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05.03.2013

UGA students receive Udall, Truman and Goldwater scholarships

When I meet with alumni and friends, I am always pleased to share updates on the quality of students attending UGA. This year, for the first time, more than 20,000 young people applied for 5,000 slots in UGA’s freshman class. This is impressive and shows just how much the University’s quality of education has improved over the past few decades.

While the overall quality of UGA students is very high, there are still a few that rise above the rest. Today, I’d like to acknowledge several UGA students who rival even the top Ivy Leaguers and have been awarded Udall, Truman and Goldwater scholarships for 2013.

2013 Udall Scholars

Congratulations to both Sara Black and Ian Karra for being awarded 2013 Morris K. Udall and Stewart L. Udall Foundation Scholarships. Each scholarship, accompanied by up to $5,000, is awarded annually to outstanding sophomores and juniors pursuing careers focused on environmental or Native American public policy. Sara and Ian bring the University’s total number of Udall Scholars to 12 in the past ten years.

Sara is a junior in the UGA Foundation Fellows Program from Birmingham, Ala. who is pursuing degrees in anthropology from the Franklin College of Arts and Sciences and in ecology from the Odum School of Ecology. She plans to pursue a career in the environmental or food justice nonprofit sector.

Ian is a junior from Roswell who is pursuing degrees in economics and finance from the Terry College of Business. He plans to pursue a career in grassroots environmental advocacy, influencing renewable energy policy at the state level and at institutions of higher education. He and Sara co-lead Georgia YES, a network of more than 75 student environmental leaders on more than a dozen campuses in Georgia. The organization promotes clean energy infrastructure and policy on college campuses throughout the state.

Matthew Tyler, a junior Honors student and Foundation Fellow from Atlanta received an honorable mention.

2013 Truman Scholar

Smitha Ganeshan, an Honors student majoring in anthropology, has received a 2013 Harry S. Truman Scholarship, which recognizes juniors with exceptional leadership potential who are committed to careers in government and elsewhere in public service.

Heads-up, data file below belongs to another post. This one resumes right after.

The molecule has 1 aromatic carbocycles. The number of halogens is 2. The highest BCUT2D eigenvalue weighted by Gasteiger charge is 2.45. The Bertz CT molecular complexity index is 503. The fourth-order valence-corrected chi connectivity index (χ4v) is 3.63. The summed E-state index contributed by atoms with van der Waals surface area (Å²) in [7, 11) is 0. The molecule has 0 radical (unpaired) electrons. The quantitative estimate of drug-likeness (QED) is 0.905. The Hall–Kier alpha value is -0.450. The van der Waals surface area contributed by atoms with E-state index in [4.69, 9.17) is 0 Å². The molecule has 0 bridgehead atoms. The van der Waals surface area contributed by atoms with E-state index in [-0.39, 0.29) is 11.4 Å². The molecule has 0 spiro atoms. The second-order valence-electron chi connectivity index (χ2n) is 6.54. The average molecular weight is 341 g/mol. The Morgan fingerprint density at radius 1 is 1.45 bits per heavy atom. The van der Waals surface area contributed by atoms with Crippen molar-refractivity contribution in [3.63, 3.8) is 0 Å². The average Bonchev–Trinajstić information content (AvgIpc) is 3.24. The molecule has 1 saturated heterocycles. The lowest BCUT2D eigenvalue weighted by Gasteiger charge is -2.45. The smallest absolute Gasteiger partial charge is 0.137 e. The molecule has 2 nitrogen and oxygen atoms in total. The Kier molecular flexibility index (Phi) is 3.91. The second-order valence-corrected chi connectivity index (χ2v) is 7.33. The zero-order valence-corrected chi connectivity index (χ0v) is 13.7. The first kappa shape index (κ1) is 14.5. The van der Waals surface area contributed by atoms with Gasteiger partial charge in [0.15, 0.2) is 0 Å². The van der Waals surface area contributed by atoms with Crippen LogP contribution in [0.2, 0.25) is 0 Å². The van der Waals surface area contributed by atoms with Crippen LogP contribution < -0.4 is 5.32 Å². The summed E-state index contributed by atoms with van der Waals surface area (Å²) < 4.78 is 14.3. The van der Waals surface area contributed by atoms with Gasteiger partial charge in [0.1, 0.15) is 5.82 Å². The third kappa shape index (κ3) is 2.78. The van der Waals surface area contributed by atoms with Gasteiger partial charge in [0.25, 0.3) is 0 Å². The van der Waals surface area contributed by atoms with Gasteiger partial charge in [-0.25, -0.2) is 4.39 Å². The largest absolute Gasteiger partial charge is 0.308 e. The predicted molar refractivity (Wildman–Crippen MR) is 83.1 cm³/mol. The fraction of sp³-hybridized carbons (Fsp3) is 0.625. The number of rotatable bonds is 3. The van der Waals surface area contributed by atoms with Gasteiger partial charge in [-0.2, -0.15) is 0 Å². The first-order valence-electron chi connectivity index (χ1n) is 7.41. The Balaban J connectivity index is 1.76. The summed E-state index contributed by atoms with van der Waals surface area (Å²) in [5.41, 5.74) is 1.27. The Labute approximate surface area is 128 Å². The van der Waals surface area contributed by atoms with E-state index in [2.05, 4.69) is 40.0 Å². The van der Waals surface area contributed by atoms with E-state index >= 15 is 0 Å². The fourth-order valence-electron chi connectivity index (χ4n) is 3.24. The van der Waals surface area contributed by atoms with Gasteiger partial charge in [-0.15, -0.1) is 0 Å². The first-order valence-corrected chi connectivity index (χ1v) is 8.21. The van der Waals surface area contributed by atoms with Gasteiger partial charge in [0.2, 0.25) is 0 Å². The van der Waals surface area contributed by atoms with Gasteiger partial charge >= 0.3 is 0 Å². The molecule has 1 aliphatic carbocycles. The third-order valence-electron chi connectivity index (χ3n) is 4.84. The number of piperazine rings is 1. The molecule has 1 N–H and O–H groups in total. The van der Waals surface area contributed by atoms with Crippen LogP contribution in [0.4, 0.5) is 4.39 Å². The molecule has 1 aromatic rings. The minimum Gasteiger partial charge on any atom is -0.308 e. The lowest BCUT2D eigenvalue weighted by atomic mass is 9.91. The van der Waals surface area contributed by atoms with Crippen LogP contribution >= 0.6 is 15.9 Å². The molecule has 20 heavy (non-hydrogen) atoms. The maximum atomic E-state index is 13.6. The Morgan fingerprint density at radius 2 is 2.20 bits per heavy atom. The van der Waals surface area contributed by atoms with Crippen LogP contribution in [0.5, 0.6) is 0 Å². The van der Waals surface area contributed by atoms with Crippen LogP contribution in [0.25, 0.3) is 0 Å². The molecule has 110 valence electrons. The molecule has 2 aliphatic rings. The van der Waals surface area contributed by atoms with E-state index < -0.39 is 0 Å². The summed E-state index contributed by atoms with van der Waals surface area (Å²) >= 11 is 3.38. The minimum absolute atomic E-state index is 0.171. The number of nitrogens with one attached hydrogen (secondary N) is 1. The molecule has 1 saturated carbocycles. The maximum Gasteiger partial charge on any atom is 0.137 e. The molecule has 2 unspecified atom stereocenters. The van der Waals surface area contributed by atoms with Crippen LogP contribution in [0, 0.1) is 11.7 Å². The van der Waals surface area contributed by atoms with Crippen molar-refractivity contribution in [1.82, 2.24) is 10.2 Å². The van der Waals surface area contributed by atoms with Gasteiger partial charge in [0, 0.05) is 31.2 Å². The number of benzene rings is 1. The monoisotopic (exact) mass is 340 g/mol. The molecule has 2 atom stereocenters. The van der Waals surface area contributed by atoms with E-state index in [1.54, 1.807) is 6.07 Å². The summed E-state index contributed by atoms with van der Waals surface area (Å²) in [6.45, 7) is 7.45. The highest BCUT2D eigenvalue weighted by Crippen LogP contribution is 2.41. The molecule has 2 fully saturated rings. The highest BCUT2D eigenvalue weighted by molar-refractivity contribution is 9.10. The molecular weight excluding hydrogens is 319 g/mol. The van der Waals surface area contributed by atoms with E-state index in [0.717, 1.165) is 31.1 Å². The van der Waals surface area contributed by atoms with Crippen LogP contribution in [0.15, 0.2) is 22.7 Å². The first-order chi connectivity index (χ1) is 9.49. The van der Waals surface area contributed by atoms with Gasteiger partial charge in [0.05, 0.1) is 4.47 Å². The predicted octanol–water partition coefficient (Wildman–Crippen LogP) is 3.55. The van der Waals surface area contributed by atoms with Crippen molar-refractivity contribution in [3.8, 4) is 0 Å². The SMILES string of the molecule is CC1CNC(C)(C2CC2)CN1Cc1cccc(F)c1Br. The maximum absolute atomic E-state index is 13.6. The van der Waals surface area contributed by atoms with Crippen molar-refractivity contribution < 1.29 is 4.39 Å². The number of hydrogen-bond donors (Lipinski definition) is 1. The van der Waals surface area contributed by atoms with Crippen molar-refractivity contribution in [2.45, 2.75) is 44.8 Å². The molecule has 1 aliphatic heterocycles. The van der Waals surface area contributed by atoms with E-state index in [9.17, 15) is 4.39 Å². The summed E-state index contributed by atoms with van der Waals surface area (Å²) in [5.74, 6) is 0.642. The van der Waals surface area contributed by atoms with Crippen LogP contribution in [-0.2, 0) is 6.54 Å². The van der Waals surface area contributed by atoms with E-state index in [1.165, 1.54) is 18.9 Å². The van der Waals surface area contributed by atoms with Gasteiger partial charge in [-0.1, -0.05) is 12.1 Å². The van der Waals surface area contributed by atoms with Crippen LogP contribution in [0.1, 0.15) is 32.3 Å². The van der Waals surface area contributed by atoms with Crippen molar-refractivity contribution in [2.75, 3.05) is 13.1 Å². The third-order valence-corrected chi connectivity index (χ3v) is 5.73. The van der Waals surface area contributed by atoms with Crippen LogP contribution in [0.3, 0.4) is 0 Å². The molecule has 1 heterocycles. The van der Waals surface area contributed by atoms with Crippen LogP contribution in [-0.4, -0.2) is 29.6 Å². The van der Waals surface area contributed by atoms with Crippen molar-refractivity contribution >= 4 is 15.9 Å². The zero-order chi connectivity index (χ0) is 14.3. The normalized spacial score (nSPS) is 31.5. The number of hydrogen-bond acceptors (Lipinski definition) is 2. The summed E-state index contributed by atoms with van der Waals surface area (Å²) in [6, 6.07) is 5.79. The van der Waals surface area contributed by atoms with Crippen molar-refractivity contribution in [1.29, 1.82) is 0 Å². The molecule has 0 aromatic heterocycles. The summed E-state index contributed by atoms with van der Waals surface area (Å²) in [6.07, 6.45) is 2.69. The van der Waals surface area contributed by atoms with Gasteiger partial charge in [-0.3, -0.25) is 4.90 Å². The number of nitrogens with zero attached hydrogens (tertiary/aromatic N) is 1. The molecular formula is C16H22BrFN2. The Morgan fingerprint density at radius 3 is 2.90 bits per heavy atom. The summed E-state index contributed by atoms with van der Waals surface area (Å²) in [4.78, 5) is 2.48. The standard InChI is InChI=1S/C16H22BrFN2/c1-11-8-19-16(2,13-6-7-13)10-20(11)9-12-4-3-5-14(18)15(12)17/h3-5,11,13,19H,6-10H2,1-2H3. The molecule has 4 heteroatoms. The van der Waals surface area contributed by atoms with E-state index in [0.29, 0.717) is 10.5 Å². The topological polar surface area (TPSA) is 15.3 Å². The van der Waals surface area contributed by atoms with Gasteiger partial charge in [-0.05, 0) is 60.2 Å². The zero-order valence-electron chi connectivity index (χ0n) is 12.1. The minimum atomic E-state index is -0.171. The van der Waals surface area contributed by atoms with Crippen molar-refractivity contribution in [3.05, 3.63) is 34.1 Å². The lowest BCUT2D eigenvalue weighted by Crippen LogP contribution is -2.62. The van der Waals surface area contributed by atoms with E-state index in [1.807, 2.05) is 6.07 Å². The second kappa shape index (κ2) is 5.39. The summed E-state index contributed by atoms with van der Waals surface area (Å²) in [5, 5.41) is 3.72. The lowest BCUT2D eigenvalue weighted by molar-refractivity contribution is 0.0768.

She was one of 62 students to receive the scholarship, which offers up to $30,000 for graduate study. The Franklin College of Arts and Sciences student is the 18th UGA recipient of the scholarship since 1982 and the only recipient in Georgia this year.

Smitha, who aims to pursue a dual M.D. and Master in Public Policy degree, is active in health care and health policy issues in Athens and around the globe. She has been involved with UGA’s Roosevelt Institute, a student-run think tank, since her freshman year and currently directs its health policy center and its environmental policy center. Through the Roosevelt Institute, she developed a policy proposal to improve access to primary care services for low income and uninsured patients.

2013 Goldwater Scholar

Philip Grayeski, a junior Honors student majoring in genetics and chemistry, has been named a 2013 Barry M. Goldwater Scholar. The Barry M. Goldwater Scholarship and Excellence in Education Foundation provides up to $7,500 per year for university expenses such as tuition, fees, books and room and board. UGA students have received the Goldwater Scholarship almost every year since the mid-1990s. Philip brings the University's total of Goldwater Scholars to 44.

Philip is among 271 recipients of the scholarship that recognizes exceptional sophomores and juniors in engineering, mathematics and the natural sciences. He intends to pursue a combined M.D. / Ph.D. degree with a focus on gene therapy and translating academic research into treatments for cancer and hereditary disorders.

Philip spent three months at Ludwig Maximilian University in Germany researching genetic approaches for targeting melanoma treatments. He has presented his research findings at the UGA Center for Undergraduate Research Opportunities Symposium and at a meeting of the European Society of Gene and Cell Therapy in France. He is the co-founder and executive director of Whatever It Takes at UGA, where he coordinates a network of more than 300 student volunteers for educational and health and wellness programs targeting families in Athens Clarke-County.

Tuan Nguyen, a sophomore from Douglasville, Ga. earned an honorable mention.

I am proud of these amazing students’ outstanding academic and extracurricular achievements. Congratulations to Sara, Ian and Smitha on receiving these scholarships. Congratulations are also in order for Matthew and Tuan on their honorable mentions. You’ve all made the Bulldog Nation proud!

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07.28.2014

Father and son share a bond like no other

Craig Sager Jr. (ABJ '10), a member of UGA's 2008-2009 football team, and his father, legendary sartorialist and NBA and MLB sports announcer, Craig Sager Sr., have always shared a love of sports. They now share an even stronger connection - a connection that helped save Craig Sr.'s life.